CE: You mean [with everyone] texting?
HG: Yeah, every shot would be a close-up of their phone. There was a movie where I think most of the communication on-screen was of people who were texting.
That was Men, Women and Children.
CE: I didn’t get to see the film, but I understand what you’re asking. I don’t know. They do still talk, actually, they just talk while they’re doing that.
HG: When I meet young people, they frequently say: “Can I get a picture? can I get a selfie?” And sometimes I’m not in the mood and I say “Well, I don’t really want to do a selfie but I’ll have a chat with you” — “But what about a selfie?” “No, we could just meet, where are you from?” “But what about a selfie?” And there’s sort of a desperate look in their eyes. It’s a strange set of…
She was going ask you for your photo. Never mind.[Everyone laughs.]
This is a comedy, but there’s a more serious subtext about creative freedom vs. creative control in Hollywood or meaningful art. Did you relate to that personally in your own career?
HG: I’ve never had any standards in particular. I’ve always asked myself: did this thing make me laugh? Do I get bored reading the script? And if I didn’t get bored and I did laugh, it came into that narrow little area where I might be able to perform it.
I’ll tell you what I am quite proud of, actually: Since Four Weddings and a Funeral, I’ve never done a job just for money; I now have to like the job. I had always done jobs just for the money before.
You talked about not confusing celebrity and work in the past, so I thought that was a theme in this, too. Is that something that appealed to you?
HG: Well, I suppose it did. I like the way my character learns that there are other metrics by which to judge yourself from other than money, and how much you are wanted and how much you’re wanted in one particular trait. My character realizes that he’s wanted by his students; he’s valued by them and by the university, and I think that’s rather touching.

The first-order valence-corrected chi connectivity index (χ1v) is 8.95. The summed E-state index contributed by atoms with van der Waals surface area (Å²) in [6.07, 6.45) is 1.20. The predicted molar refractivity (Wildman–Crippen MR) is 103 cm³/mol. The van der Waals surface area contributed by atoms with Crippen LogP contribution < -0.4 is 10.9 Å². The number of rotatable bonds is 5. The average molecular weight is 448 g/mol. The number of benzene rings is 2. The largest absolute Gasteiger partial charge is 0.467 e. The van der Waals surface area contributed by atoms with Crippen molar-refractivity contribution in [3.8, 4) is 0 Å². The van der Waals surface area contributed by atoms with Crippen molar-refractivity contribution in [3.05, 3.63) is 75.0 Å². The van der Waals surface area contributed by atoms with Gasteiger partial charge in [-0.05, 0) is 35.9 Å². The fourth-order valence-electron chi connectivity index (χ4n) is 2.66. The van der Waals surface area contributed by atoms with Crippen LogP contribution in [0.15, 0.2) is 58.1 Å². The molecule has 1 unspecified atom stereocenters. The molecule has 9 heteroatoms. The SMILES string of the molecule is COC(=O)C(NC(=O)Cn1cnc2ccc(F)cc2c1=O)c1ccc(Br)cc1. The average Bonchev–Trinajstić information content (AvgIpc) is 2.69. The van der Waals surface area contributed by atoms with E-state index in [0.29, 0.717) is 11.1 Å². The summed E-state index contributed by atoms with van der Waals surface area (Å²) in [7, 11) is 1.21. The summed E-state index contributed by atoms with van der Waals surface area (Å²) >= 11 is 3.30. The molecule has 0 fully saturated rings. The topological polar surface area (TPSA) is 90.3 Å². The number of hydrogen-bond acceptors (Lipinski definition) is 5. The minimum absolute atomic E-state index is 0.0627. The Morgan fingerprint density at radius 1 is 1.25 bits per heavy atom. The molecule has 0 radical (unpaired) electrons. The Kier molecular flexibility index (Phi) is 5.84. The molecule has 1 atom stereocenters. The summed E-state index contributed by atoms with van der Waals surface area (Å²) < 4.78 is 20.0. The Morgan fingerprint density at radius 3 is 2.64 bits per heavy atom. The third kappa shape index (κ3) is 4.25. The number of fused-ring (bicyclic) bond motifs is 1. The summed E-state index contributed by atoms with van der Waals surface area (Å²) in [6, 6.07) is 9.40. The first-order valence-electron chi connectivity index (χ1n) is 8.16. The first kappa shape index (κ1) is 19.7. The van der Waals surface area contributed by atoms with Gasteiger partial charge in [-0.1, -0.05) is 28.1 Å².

As for my children, it’s been a huge surprise that they value me despite the fact I don’t make many films anymore and they still like me anyway — and that’s rather like what happened to Keith in the movie.
You and Marisa had really nice chemistry in this; how was it working with her?
HG: Well, actually, I was frightened of her. I still am, because she’s so good at what she does and is much the opposite of me in terms of how she comes at me in a role. She’s a proper New York method actress so she knew exactly why she said every line she said.
I had never thought of it. But she’s really into all that stuff, and one does sometime roll their eyes when it’s four in the morning and you’re very cold and she’s wondering, “Why do say this line?” And I’d say: “Oh ‘cause then we can all go home.” But it does pay off for her; she’s brilliant.
Was this entirely shot in Binghamton, New York?
ML: No, we only shot there for four days. I would have loved to shoot it all there. But in the bizarre world of movie economics, it was actually prohibited to go up there with a 150 people for two months because it’s not a film hub. So we would have had to bring everything with us. It would have been very expensive.